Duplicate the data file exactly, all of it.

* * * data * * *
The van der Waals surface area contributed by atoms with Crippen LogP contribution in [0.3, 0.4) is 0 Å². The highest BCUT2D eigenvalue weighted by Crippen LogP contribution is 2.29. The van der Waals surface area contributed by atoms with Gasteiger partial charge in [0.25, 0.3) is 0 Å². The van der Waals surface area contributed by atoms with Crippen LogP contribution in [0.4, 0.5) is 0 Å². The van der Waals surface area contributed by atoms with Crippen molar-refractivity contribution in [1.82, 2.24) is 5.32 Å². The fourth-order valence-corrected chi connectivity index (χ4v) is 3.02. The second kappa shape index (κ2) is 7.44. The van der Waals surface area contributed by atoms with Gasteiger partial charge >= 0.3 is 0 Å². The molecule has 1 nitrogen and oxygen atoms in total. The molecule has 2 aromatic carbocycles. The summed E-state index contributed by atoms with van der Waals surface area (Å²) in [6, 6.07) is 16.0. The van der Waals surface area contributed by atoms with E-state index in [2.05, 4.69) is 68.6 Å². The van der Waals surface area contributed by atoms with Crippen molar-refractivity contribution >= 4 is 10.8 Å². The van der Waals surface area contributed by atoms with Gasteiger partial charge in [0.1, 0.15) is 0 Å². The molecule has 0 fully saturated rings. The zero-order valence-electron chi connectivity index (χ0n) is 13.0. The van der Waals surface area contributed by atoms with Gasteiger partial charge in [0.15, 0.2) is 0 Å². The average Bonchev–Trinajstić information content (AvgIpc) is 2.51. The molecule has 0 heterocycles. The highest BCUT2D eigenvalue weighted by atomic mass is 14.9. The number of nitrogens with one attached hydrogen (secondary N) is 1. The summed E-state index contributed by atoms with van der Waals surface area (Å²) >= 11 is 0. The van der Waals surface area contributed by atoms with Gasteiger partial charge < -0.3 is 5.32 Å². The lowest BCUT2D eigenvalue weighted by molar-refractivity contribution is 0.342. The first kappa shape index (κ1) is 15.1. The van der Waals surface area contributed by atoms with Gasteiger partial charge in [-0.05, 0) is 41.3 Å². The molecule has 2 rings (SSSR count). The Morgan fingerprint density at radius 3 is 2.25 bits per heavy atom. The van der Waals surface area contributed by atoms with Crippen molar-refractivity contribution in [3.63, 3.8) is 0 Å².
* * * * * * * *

The van der Waals surface area contributed by atoms with Crippen LogP contribution in [0.3, 0.4) is 0 Å². The highest BCUT2D eigenvalue weighted by Crippen LogP contribution is 2.29. The van der Waals surface area contributed by atoms with Gasteiger partial charge in [0.25, 0.3) is 0 Å². The van der Waals surface area contributed by atoms with Crippen LogP contribution in [0.4, 0.5) is 0 Å². The van der Waals surface area contributed by atoms with Crippen molar-refractivity contribution in [1.82, 2.24) is 5.32 Å². The fourth-order valence-corrected chi connectivity index (χ4v) is 3.02. The second kappa shape index (κ2) is 7.44. The van der Waals surface area contributed by atoms with Gasteiger partial charge >= 0.3 is 0 Å². The molecule has 1 nitrogen and oxygen atoms in total. The molecule has 2 aromatic carbocycles. The summed E-state index contributed by atoms with van der Waals surface area (Å²) in [6, 6.07) is 16.0. The van der Waals surface area contributed by atoms with E-state index in [2.05, 4.69) is 68.6 Å². The van der Waals surface area contributed by atoms with Crippen molar-refractivity contribution >= 4 is 10.8 Å². The van der Waals surface area contributed by atoms with Gasteiger partial charge in [0.1, 0.15) is 0 Å². The molecule has 0 fully saturated rings. The zero-order valence-electron chi connectivity index (χ0n) is 13.0. The van der Waals surface area contributed by atoms with Gasteiger partial charge in [0.15, 0.2) is 0 Å². The average Bonchev–Trinajstić information content (AvgIpc) is 2.51. The molecule has 0 heterocycles. The highest BCUT2D eigenvalue weighted by atomic mass is 14.9. The number of nitrogens with one attached hydrogen (secondary N) is 1. The summed E-state index contributed by atoms with van der Waals surface area (Å²) >= 11 is 0. The van der Waals surface area contributed by atoms with Gasteiger partial charge < -0.3 is 5.32 Å². The lowest BCUT2D eigenvalue weighted by molar-refractivity contribution is 0.342. The first kappa shape index (κ1) is 15.1. The van der Waals surface area contributed by atoms with Gasteiger partial charge in [-0.05, 0) is 41.3 Å². The molecule has 2 rings (SSSR count). The Morgan fingerprint density at radius 3 is 2.25 bits per heavy atom. The van der Waals surface area contributed by atoms with Crippen molar-refractivity contribution in [3.63, 3.8) is 0 Å².